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The best spa music is the kind that puts you to sleep.

By Valli Herman IN COUNTLESS spa treatment rooms, therapists knead muscles and array rocks on chakras to the sound of tinkling chimes, muffled chants and meandering guitars. The person lying under the sheets likely will emerge from the treatment calm and relaxed, still smelling the scented massage lotions, but with virtually no recollection of the music wafting through the room. And some would say that's a blessing. One man's soothing soundtrack "performed using organic flutes" and "inspired by the power and magic of crystals" is another's didgeridoo torture. Ubiquitous, and striving to be inconspicuous, so-called spa music--perhaps the only genre that counts itself successful when it manages not to annoy--struggles for recognition, definition and, in the mainstream, respect. Millions know who tops the pop charts, but only the devoted can name the stars who show up in New Age Reporter, which tracks the Internet and radio airplay for the top 100 New Age, ambient or world music albums, or guess which collection of whale songs or harp electronica will appear on the Coalition of Visionary Resources' CD of the year. The best snapshot of the genre may be Billboard's New Age and world charts, which map a parallel universe where labels such as Malibu's Gemini Sun are major players. The fastest-growing and most significant spa music label in Southern California, Gemini Sun was founded six years ago by Nicholas Gunn, a classically trained platinum-selling flutist and former fashion model. For 55 weeks running, songs by Gemini Sun artists have been among the top 15 on Billboard's New Age chart, Gunn says. And the label's new release, "Echoes of Light and Shadow" by David Arkenstone, a three-time Grammy nominee, hit the No. 7 slot on the New Age Reporter chart earlier this month. "As crazy as it may seem," Gunn says with a hint of sarcasm, "there are people who actually care about this stuff." His brand of music, he adds, "is alive and well, but not in the mainstream consciousness." He's signed contracts with veteran musicians from around the world who are creating music to be heard inside or outside spa walls. Culled from New Age, Celtic, world, ambient, chill, American Indian and other categories, it's a genre Gunn calls "lifestyle music." Lately, Gunn's label is gathering albums created expressly for the spa experience. He's been selling a new Spa Cents program that he likens to Netflix for spa music. He's licensed the United Kingdom's Paul Lawler, who composes and performs music to accompany healing arts, notably his CDs "True Reiki", "True Chakras" and "True Champissage Indian Head Massage". (You don't see a lot of "SexyBacks" in this genre.) "Younger kids come to us and say, 'That music makes me sleepy'," Gunn says. "I say, 'That's the best compliment in the world'. Think about it, when you are falling asleep, you want to be in a really nice space where you feel secure, safe and comfortable." This is the essential paradox of spa music When it's really good, it's a soothing form of white noise. And when it's great, all the whales, flutes and tablas float into a sea of zzzs. You won't even know they're there. LATWP News Service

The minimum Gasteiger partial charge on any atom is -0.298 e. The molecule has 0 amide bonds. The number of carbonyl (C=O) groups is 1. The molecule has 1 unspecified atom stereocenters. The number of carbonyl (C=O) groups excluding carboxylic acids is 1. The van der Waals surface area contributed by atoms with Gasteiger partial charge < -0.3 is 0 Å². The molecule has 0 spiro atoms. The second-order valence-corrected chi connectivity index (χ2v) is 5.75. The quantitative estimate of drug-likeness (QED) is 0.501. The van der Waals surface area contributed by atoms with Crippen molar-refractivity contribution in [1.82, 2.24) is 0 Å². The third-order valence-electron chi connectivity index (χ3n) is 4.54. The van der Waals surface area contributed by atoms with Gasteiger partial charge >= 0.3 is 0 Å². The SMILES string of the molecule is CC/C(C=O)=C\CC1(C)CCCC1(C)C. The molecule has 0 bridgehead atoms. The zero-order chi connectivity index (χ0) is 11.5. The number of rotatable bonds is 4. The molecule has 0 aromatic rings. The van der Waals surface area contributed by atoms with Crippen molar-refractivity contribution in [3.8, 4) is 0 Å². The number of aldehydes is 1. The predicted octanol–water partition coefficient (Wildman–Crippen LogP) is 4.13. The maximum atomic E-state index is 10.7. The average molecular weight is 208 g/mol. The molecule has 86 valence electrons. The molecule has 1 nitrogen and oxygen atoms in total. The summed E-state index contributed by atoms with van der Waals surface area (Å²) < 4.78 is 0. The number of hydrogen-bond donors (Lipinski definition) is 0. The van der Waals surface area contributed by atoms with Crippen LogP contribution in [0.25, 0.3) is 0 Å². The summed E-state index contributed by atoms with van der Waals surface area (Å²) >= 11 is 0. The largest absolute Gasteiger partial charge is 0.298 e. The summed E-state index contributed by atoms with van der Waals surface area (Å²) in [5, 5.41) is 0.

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Publication:The Star (Amman, Jordan)
Date:Aug 18, 2008
Words:546
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